Roodie
Contributor
Contributor

vMotion & svMotion over 10gb NIC's extrememly slow

Hi All,

I've currently taken over 2 ESX servers (7.x) in my role that was previously setup by someone else.

Bost hosts have identical hardware except for 4 drives in one server which is a different brand but the same specs.

Primary NIC is a DELL INTEL X540-T2 DUAL PORT 10GB RJ-45 which then goes back to a TP-Link 10G dumb switch which goes to another dumb switch that then connects to our gateway.

All the IPs are on the same range and jumbos are set to be the same as well. it took me 30mins to transfer just under 100GB VM (Hot)

I'd be grateful for some advice and guidance and if any log files are needed then please let me know and where they are located and ill happily grab them.

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6 Replies
RajeevVCP4
Expert
Expert

Hi

What is jumbo size on physical switch , 

ping source to destination ( by using this if jumbo size 9000)

mkping -I vmkX -s 8972 x.x.x.x

 

Rajeev Chauhan
VCIX-DCV6.5/VSAN/VXRAIL
Please mark help full or correct if my answer is use full for you
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Roodie
Contributor
Contributor

So i ran the command from both nodes and they both came back with the below.

root@****:~] vmkping -I vmk0 -s 8972 172.16.0.130
PING 172.16.0.130 (172.16.0.130): 8972 data bytes
8980 bytes from 172.16.0.130: icmp_seq=0 ttl=64 time=0.499 ms
8980 bytes from 172.16.0.130: icmp_seq=1 ttl=64 time=0.570 ms
8980 bytes from 172.16.0.130: icmp_seq=2 ttl=64 time=0.607 ms

--- 172.16.0.130 ping statistics ---
3 packets transmitted, 3 packets received, 0% packet loss
round-trip min/avg/max = 0.499/0.559/0.607 ms


Its an unmanaged switch - TP-Link TL-SX105 5-Port 10G Desktop Switch

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IRIX201110141
Champion
Champion

The suggested command miss a important parameter

vmkping -d -s 8972

The -d is for not fragmenting and its the only way to tell if jumbo works.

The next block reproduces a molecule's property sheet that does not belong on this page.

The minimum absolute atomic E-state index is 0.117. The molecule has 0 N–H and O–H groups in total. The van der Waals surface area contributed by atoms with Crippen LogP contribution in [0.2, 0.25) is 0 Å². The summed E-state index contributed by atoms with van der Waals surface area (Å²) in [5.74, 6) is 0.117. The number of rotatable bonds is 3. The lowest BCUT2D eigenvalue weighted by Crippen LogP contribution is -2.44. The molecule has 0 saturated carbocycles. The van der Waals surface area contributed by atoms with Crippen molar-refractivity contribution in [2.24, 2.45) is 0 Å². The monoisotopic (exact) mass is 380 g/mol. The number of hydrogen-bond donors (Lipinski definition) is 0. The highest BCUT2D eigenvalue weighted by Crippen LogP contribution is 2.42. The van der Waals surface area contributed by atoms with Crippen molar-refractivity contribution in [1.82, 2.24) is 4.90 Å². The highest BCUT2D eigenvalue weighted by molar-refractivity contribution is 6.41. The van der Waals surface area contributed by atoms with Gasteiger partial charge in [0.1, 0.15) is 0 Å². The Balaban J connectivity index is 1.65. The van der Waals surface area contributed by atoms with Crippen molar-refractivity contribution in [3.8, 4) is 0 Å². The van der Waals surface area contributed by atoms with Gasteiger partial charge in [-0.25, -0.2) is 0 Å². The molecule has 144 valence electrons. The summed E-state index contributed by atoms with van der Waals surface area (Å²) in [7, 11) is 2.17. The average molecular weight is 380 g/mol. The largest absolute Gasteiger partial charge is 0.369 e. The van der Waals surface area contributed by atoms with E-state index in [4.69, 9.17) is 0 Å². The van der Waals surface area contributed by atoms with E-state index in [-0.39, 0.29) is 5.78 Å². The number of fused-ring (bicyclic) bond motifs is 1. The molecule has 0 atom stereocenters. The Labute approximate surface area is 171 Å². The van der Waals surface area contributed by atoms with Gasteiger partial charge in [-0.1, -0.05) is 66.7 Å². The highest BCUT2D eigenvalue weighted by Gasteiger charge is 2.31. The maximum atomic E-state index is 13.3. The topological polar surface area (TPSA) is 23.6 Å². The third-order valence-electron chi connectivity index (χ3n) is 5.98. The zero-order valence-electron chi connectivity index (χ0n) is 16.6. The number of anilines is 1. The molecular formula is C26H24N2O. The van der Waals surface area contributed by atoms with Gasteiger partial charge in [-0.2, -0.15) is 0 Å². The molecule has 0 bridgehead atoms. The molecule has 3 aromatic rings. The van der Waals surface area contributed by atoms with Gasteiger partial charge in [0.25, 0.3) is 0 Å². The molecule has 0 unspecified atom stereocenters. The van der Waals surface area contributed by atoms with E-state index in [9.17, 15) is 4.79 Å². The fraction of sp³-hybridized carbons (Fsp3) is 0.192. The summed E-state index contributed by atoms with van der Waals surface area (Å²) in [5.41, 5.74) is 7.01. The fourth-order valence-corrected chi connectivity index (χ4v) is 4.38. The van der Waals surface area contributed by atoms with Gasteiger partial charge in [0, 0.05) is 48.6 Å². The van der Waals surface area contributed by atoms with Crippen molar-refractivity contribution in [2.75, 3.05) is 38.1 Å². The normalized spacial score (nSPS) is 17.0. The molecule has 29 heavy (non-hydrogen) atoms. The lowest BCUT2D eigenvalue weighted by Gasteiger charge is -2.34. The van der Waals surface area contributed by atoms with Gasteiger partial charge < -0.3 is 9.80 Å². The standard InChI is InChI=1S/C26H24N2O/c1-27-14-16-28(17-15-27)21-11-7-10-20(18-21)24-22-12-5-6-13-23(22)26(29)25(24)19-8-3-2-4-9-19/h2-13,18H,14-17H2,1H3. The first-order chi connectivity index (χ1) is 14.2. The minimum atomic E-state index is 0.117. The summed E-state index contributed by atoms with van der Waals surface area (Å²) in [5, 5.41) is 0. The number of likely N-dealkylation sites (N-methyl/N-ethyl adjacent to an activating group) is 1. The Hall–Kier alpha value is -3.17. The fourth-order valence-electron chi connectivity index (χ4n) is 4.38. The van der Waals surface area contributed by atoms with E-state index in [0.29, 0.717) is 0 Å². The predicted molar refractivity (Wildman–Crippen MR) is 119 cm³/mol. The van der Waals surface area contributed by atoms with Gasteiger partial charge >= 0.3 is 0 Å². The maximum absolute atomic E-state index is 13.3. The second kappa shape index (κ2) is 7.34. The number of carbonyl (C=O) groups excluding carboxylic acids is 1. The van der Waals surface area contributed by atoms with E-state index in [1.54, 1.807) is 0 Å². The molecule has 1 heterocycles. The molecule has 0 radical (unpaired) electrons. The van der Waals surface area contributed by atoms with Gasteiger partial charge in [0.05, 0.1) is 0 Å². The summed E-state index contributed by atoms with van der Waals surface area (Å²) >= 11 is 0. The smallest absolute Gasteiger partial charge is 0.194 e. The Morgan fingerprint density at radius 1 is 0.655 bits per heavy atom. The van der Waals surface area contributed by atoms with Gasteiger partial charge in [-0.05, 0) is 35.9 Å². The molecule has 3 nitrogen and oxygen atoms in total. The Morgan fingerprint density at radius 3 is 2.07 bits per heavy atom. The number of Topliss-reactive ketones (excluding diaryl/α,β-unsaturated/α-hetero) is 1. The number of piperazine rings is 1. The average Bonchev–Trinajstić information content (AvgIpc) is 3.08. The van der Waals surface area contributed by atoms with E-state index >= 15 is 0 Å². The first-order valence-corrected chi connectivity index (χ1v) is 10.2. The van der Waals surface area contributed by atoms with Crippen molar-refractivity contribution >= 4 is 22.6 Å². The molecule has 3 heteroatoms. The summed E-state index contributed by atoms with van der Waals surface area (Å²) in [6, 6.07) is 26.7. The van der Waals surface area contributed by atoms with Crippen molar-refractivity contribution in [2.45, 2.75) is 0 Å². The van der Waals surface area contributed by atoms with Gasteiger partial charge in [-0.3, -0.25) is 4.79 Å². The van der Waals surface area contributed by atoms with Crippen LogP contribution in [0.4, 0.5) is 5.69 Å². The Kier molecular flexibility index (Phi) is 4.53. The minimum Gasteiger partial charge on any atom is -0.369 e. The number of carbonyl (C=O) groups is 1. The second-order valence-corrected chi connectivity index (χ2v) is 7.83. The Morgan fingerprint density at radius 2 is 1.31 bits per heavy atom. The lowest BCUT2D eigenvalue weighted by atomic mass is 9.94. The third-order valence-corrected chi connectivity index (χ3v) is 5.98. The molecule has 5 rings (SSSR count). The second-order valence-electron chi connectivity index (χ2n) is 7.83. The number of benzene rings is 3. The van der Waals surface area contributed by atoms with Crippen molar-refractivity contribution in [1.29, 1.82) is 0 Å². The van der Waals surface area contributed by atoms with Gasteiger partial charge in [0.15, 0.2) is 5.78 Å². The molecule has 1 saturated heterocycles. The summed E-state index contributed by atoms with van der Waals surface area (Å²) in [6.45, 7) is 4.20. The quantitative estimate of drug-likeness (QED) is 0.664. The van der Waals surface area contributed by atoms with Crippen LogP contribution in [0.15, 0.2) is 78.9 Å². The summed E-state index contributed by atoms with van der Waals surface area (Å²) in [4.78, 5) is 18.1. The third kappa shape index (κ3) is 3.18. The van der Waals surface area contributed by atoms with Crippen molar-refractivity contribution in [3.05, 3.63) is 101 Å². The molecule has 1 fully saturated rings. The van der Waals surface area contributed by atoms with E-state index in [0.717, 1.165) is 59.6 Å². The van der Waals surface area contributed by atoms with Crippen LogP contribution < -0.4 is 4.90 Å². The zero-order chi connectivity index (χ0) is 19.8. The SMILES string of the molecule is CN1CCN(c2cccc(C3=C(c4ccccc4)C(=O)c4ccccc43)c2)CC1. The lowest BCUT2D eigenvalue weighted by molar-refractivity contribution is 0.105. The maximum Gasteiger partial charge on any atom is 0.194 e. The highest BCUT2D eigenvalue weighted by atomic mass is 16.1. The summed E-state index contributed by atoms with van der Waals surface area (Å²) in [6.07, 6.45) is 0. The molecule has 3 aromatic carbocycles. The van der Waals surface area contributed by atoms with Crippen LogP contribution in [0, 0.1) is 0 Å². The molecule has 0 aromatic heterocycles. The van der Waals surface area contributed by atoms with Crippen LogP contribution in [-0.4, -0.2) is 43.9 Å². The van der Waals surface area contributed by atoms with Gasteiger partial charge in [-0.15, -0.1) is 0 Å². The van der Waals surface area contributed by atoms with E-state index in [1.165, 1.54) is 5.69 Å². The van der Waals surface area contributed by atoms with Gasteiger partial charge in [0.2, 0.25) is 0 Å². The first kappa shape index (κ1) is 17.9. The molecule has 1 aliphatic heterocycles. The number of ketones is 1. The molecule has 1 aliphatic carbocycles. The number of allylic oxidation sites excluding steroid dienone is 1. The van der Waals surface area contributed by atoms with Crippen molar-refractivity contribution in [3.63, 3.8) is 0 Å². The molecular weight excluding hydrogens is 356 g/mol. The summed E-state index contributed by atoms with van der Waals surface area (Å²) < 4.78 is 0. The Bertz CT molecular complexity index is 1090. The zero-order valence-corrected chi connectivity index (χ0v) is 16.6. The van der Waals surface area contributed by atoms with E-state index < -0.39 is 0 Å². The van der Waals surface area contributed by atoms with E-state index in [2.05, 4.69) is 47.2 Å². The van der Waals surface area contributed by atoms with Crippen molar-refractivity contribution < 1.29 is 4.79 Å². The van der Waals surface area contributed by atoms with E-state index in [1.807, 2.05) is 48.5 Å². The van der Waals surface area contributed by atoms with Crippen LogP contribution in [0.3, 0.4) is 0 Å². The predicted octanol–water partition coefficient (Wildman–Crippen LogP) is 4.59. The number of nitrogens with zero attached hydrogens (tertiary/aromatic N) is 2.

About svMotions.... thats most time related to Disk rather than networking.  I upgrade a customer last week from multiple 1G links to 2x25G and we are archiving 25G saturation with large VMs. Customer have 768GB Mem in their ESXi Hosts.

If you watch vmkernel.log you can see vMotion statistics.

Regards,
Joerg

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Roodie
Contributor
Contributor

Output:

[root@****:~] vmkping -I vmk0 -d -s 8972 172.16.0.130
PING 172.16.0.130 (172.16.0.130): 8972 data bytes
8980 bytes from 172.16.0.130: icmp_seq=0 ttl=64 time=0.615 ms
8980 bytes from 172.16.0.130: icmp_seq=1 ttl=64 time=0.603 ms
8980 bytes from 172.16.0.130: icmp_seq=2 ttl=64 time=0.492 ms

--- 172.16.0.130 ping statistics ---
3 packets transmitted, 3 packets received, 0% packet loss
round-trip min/avg/max = 0.492/0.570/0.615 ms

 

The hosts are currently running 144GB of ram on each not massive but the most amount of ram being used is probably 40GB and ive watched disk performance and i dont see huge spikes but i will tail that log in vSphere and see what it says and give you an output.

 

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IRIX201110141
Champion
Champion

Yes your ping times are not the best ones... but you should archive a couple of Gbits for a vMotion.

2021-09-10T20:17:16.569Z cpu0:2162298)VMotion: 5277: 4898884007115602731 S: Stopping pre-copy: only 24514 pages left to send, which can be sent within the switchover time goal of 0.500 seconds (network bandwidth ~1900.131 MB/s, 92872% t2d)
2021-09-10T20:17:16.694Z cpu40:4948093)VMotionSend: 5095: 4898884007115602731 S: Sent all modified pages to destination (network bandwidth ~2365.814 MB/s)

and

[root@esx-node-02:~] vmkping -d -s 8972 172.22.149.3 -I vmk1
PING 172.22.149.3 (172.22.149.3): 8972 data bytes
8980 bytes from 172.22.149.3: icmp_seq=0 ttl=64 time=0.215 ms
8980 bytes from 172.22.149.3: icmp_seq=1 ttl=64 time=0.210 ms
8980 bytes from 172.22.149.3: icmp_seq=2 ttl=64 time=0.196 ms
--- 172.22.149.3 ping statistics ---3 packets transmitted, 3 packets received, 0% packet loss 
round-trip min/avg/max = 0.196/0.207/0.215 ms

 

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Roodie
Contributor
Contributor

Im wondering why the pings arnt the best seen as they are on 10GB NIcs etc.

Im new to ESX where can i locate this on the ESX Nodes or vSphere?

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